It was great to be identified as a successful user of this form of communication and we were thrilled with the half a page of exposure in a major “old media” outlet. We were also really delighted with the photo of Jackie Siddall, a Cooper owner in Toronto, and her getting such star exposure (you may remember Jackie from her now famous blog posting, “How Twitter Made Me Buy A Boat“).
So how does a manufacturer of folding kayaks in Charleston, SC get such treatment? Well, it takes a lot of effort to get the attention of a reporter.
We work with a wonderful public relations firm in Charleston — Touchpoint Communications.
They in turn work with a great organization called the Charleston Regional Development Alliance, which is tasked to attract business to the Charleston area.
Part of the CRDA’s strategy of showing what a great place Charleston is to live and work in is to is help shine the spotlight on companies already doing business here.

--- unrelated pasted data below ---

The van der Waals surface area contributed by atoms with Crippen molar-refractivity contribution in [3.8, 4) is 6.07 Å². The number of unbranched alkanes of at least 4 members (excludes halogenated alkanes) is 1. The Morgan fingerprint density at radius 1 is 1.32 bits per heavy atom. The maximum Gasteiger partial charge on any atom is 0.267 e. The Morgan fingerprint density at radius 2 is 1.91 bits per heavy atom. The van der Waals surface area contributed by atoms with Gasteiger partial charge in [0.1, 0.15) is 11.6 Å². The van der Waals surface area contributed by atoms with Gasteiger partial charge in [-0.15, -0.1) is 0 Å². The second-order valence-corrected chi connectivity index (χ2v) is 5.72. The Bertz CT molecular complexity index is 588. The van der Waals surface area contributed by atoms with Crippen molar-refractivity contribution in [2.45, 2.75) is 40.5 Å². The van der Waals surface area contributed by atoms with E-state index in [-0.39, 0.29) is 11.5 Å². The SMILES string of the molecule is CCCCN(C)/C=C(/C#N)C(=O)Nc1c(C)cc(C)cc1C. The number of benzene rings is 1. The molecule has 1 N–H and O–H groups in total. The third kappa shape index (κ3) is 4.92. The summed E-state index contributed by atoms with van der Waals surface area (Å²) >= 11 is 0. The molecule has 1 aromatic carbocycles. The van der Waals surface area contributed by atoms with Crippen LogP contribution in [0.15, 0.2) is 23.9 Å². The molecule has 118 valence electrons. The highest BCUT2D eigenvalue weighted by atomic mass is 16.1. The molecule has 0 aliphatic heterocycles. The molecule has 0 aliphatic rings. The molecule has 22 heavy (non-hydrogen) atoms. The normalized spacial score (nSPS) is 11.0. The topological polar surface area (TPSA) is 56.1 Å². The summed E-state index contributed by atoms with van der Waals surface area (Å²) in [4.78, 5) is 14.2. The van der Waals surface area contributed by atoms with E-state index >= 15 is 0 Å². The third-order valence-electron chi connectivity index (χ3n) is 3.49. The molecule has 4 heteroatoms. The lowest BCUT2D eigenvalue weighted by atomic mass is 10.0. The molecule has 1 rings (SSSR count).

They in turn work with Development Counsellors International, whose specialty is marketing places — they work with states, regions, and cities to attract visitors and investment.
So all those groups working together managed to get the attention of Sarah Needleman, the writer for the Wall Street Journal. Simple, huh? You’d think just making really cool folding kayaks would be enough.
The WSJ article also shows the power of the traditional media. Once the article was published (both in the paper and on their website) Folbot’s website activity significantly jumped, I received tons of emails and tweets about the article (you can follow me at @DAvRutick, and Folbot at @Folbot), people joined the Folbot Facebook page and others got in touch with Jackie via Twitter (@JackieSiddall) about her Cooper, and a number of other blogs discussed the article. It’s pretty cool that an article in a newspaper about using social media can drive such activity in the “new world.”
And around it goes.
Stay tuned… our next big media hit is coming soon. It’s a good one.